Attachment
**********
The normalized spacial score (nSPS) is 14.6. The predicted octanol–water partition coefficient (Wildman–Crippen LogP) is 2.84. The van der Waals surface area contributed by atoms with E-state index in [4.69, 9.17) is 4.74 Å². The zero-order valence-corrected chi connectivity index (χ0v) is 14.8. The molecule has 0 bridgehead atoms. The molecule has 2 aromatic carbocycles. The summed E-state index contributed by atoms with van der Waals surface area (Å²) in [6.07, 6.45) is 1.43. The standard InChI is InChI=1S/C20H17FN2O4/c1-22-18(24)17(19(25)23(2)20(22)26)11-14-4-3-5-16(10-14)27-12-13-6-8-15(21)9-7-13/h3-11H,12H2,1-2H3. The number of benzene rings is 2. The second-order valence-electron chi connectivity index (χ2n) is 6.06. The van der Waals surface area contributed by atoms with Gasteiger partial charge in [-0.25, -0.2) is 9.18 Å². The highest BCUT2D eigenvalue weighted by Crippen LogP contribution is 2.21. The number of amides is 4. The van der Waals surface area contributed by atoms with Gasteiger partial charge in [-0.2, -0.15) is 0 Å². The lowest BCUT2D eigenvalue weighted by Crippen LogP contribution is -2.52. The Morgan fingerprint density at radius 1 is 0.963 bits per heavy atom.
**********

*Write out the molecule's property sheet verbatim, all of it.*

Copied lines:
The normalized spacial score (nSPS) is 14.6. The predicted octanol–water partition coefficient (Wildman–Crippen LogP) is 2.84. The van der Waals surface area contributed by atoms with E-state index in [4.69, 9.17) is 4.74 Å². The zero-order valence-corrected chi connectivity index (χ0v) is 14.8. The molecule has 0 bridgehead atoms. The molecule has 2 aromatic carbocycles. The summed E-state index contributed by atoms with van der Waals surface area (Å²) in [6.07, 6.45) is 1.43. The standard InChI is InChI=1S/C20H17FN2O4/c1-22-18(24)17(19(25)23(2)20(22)26)11-14-4-3-5-16(10-14)27-12-13-6-8-15(21)9-7-13/h3-11H,12H2,1-2H3. The number of benzene rings is 2. The second-order valence-electron chi connectivity index (χ2n) is 6.06. The van der Waals surface area contributed by atoms with Gasteiger partial charge in [-0.25, -0.2) is 9.18 Å². The highest BCUT2D eigenvalue weighted by Crippen LogP contribution is 2.21. The number of amides is 4. The van der Waals surface area contributed by atoms with Gasteiger partial charge in [-0.2, -0.15) is 0 Å². The lowest BCUT2D eigenvalue weighted by Crippen LogP contribution is -2.52. The Morgan fingerprint density at radius 1 is 0.963 bits per heavy atom.